JERUSALEM — When candidate Ehud Barak navigated the art-bedecked hallways of entertainment mogul Haim Saban's Beverly Hills mansion nearly a year ago, the future Israeli prime minister was stepping unmistakably into the world of high-stakes politics and big bucks.
As many Israeli politicians did elsewhere, Barak appeared at the fund-raiser and spoke about his views to a small gathering of Hollywood producers and elite political activists, Israelis and Americans. Checkbooks would be drawn, and money would flow toward Israel.
"For a Special Evening Honoring Ehud Barak, Chairman, Israel Labor Party," the invitation enticed. "Make checks payable to The Shefa Fund."
Ultimately the money was used, among other things, to fly Barak's expatriate Israeli supporters to Israel to vote. And so the Saban fund-raiser became one more piece in a gigantic puzzle that illustrates how Americans influence Israeli elections--not by breaking laws but by working within a vast gray area that has sparked new controversy here and abroad.
Barak's appearance at the Saban event also raises questions about his personal role in fund-raising, which he has sought to minimize after an Israeli government investigation into improper campaign financing.
American Jews have been contributing uncounted millions of dollars to Israeli election campaigns for years, sometimes directly, sometimes indirectly through charities, but often in contravention of the spirit, if not the letter, of Israeli law.
The practice is coming under new scrutiny after the government inquiry turned up widespread abuse of campaign funding laws by Barak's One Israel/Labor Party coalition, which scored a landslide victory in last year's national election. The Likud Party of former Prime Minister Benjamin Netanyahu was also targeted, among others.
The scandal dealt a major blow to Barak's credibility and clean-government image, just as he attempts to handle delicate peace negotiations with Arab leaders. And it has sent jitters through the American Jewish community, for which giving to Israel can be a moral, religious and sometimes political obligation.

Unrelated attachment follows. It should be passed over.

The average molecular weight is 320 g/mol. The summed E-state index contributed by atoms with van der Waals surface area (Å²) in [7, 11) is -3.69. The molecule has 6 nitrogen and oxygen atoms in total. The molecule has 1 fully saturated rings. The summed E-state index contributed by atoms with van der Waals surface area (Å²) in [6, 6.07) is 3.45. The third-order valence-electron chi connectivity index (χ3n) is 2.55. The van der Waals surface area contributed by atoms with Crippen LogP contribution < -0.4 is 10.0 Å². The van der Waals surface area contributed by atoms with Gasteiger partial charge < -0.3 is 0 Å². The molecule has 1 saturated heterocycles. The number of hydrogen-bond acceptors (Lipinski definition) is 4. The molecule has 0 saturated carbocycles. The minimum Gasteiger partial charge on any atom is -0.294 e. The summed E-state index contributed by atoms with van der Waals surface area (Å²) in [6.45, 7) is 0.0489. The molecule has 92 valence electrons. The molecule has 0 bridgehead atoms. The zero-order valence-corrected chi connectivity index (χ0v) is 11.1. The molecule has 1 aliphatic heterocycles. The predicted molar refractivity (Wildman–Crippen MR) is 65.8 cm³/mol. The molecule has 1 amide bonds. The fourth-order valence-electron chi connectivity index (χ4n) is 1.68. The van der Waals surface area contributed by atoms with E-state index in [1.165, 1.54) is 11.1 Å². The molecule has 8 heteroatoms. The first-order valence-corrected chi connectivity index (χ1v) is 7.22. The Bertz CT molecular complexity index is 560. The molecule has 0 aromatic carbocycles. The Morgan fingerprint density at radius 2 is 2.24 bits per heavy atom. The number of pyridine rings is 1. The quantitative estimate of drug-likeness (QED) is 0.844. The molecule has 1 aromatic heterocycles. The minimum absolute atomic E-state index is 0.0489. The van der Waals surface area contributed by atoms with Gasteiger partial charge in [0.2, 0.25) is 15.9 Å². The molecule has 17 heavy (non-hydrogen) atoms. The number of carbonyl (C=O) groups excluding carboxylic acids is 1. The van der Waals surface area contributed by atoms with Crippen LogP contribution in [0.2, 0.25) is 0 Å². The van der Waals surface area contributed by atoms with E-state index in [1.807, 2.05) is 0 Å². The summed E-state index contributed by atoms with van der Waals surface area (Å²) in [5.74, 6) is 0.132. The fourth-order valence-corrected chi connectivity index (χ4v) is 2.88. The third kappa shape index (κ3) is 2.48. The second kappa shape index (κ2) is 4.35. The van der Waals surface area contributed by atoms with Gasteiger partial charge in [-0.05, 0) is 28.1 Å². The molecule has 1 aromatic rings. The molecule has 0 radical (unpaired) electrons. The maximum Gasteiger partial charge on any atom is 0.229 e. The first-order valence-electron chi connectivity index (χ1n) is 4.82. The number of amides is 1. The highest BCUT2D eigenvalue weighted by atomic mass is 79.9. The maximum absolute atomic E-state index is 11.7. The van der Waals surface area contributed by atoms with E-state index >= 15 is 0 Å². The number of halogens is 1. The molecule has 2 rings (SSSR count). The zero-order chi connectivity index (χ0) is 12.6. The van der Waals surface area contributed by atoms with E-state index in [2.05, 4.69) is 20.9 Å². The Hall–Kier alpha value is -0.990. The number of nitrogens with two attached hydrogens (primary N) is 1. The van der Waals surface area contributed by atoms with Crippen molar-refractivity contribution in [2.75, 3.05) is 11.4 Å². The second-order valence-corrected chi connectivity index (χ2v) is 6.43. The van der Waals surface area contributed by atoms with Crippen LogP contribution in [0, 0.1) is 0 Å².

The vast majority of donations go to legitimate charity or developmental work. At issue in the Israeli investigation is money that goes into election politics--and the questions that raises about the propriety of U.S. citizens bankrolling a foreign nation's election campaigns.
"The possibilities of abuse are almost unlimited," said Abraham Foxman, national U.S. director of the Anti-Defamation League and an outspoken critic of the donation practice. "What is at stake is the sovereignty of the Israeli voting public."
"I can think of nothing more corrosive to Israeli democracy than the buying of votes" by non-Israelis, said David Clayman, the American Jewish Congress' director in Israel.
Under a 1994 law, Israeli political parties and candidates can accept donations only from Israeli citizens who are eligible to vote in Israeli elections; donations from foreigners are strictly prohibited. In some cases, the donations may also have broken U.S. laws, because tax-deductible gifts may not be used for political work.
And yet, through the years, and especially in two elections since 1996, money from U.S. donors has poured into campaigns or into nonprofit organizations that indirectly or directly supported a candidate or political party. No one tracks it carefully, but political scientists estimate the amount at $10 million to $15 million in a single election year--a lot for a small country like Israel.
In a damning report released last month, Israel's state comptroller determined that huge sums of money--some of it from foreign donors--were funneled through sham nonprofit foundations to bankroll Barak's election victory. His coalition was fined $3.2 million, and a criminal investigation is underway.
Barak initially denied wrongdoing and said he was not involved in fund-raising. He adjusted his denial later, saying that any mistakes that occurred were made without criminal intent.
Undisputed is that Barak attended fund-raisers held in the United States, including the one given by Saban on March 25. Neither Saban nor the Shefa Fund, a Philadelphia-based nonprofit, tax-exempt foundation, are cited in the Israeli comptroller's report. And there is no indication that they are under investigation or that the donations collected for Shefa were illegal. Barak's campaign, however, did benefit.
Saban, who is chairman and chief executive of Fox Kids Worldwide, a television company he co-owns with Rupert Murdoch's media conglomerate News Corp., made his mark--and personal fortune--as a producer of such hits as "Teenage Mutant Ninja Turtles" and "Mighty Morphin Power Rangers." And he is one of California's most prolific campaign contributors, a well-known patron of such Democrats as President Clinton, Gov. Gray Davis and, most recently, Senate hopeful Hillary Rodham Clinton.